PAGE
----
"We just try to have fun playing together, to put a lot of pressure on our opponents and have fun," Haller told earlier this season. "I think we mustn't put pressure on ourselves, just work for the group, for our teammates and it works."

3) United colours of Frankfurt  

The Jovic-Haller-Rebic triangle is just the tip of the iceberg when it comes to Frankfurt's success, with a number of unsung heroes contributing to their Champions League charge. Goalkeeper Kevin Trapp returned to the Commerzbank-Arena on loan from Paris Saint-Germain last summer and has found a rich vein of form in recent weeks, keeping five clean sheets in seven games during February and March.

Makoto Hasebe and Kevin Trapp (l-r.) have been just as important to Frankfurt's ascent as Haller, Jovic and Rebic. - Aley Grimm / Bongarts / Getty Images

In central defence, Hütter has shrewdly blended the experience of 35-year-old Makoto Hasebe, the raw talent of 19-year-old rising star Evan N'Dicka, and the tactical nous of January signing Martin Hinteregger, who grabbed the only goal in the narrow Matchday 26 win over Nuremberg. As well as boasting the fourth-best defence in the Bundesliga, Frankfurt have been able to rely on the relentless energy of midfield wide men Danny da Costa and Filip Kostic, who have played more minutes in the league than any of their teammates and had a hand in 20 goals between them.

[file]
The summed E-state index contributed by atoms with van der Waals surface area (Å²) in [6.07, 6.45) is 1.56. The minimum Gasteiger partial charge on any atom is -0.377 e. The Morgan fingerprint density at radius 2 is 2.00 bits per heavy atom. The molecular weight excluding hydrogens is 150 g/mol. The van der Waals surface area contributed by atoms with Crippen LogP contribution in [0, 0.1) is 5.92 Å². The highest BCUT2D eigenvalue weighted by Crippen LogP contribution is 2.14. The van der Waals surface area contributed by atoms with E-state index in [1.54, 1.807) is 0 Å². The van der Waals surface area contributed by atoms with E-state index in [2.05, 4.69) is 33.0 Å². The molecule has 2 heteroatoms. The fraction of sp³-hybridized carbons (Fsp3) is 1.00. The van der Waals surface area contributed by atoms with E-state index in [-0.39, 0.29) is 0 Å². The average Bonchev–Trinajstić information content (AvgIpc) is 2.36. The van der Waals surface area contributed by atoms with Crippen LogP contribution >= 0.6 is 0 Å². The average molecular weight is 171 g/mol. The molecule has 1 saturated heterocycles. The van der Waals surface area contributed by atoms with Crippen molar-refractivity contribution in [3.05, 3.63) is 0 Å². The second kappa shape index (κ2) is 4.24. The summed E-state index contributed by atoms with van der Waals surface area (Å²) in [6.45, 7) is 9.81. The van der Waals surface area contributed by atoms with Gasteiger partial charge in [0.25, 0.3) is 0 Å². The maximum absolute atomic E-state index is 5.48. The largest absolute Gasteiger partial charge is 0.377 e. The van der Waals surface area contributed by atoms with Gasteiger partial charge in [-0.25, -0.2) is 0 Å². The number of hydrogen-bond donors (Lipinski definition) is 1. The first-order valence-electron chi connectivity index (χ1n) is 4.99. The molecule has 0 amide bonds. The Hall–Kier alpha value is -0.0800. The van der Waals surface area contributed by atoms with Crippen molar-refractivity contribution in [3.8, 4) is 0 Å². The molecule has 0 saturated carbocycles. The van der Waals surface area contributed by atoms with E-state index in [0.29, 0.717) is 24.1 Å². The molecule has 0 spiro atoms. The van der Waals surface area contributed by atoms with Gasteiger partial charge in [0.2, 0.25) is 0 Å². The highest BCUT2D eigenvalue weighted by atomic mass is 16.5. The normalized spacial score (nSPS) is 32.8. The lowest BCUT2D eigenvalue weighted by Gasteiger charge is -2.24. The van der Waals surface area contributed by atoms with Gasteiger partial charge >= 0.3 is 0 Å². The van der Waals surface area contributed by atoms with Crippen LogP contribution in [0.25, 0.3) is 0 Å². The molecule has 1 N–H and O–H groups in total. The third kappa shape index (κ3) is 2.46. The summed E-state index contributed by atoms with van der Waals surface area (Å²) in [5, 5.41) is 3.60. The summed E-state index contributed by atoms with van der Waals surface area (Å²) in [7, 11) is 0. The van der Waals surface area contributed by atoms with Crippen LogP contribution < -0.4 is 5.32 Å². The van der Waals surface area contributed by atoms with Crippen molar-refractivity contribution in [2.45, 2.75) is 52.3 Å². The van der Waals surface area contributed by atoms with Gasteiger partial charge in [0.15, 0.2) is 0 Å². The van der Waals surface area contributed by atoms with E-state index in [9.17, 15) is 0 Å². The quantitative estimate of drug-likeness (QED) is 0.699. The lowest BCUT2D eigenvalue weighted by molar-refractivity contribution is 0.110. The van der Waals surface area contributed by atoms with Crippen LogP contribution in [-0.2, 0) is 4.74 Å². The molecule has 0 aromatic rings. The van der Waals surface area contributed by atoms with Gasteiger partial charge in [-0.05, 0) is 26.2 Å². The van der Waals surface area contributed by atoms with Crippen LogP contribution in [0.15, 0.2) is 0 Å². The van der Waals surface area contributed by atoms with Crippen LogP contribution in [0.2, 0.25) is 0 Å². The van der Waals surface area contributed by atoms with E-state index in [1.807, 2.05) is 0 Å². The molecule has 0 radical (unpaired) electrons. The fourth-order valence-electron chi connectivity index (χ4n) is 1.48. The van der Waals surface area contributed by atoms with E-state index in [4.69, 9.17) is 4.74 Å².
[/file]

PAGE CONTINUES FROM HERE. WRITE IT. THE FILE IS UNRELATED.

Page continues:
Part of Kovac's legacy is that Frankfurt have a remarkably cosmopolitan squad, with players from no fewer than 18 different countries in the first team – while fans last year launched the third 'United Colors of Frankfurt' campaign, promoting unity among people from different backgrounds within the club's fan bases and the local community. Hütter has followed in his predecessor's footsteps by getting his charges speaking the same language out on the pitch, and it would be fitting for such an international outfit to get a chance to test themselves against Europe's best in 2019/20.

4) Right men behind the scenes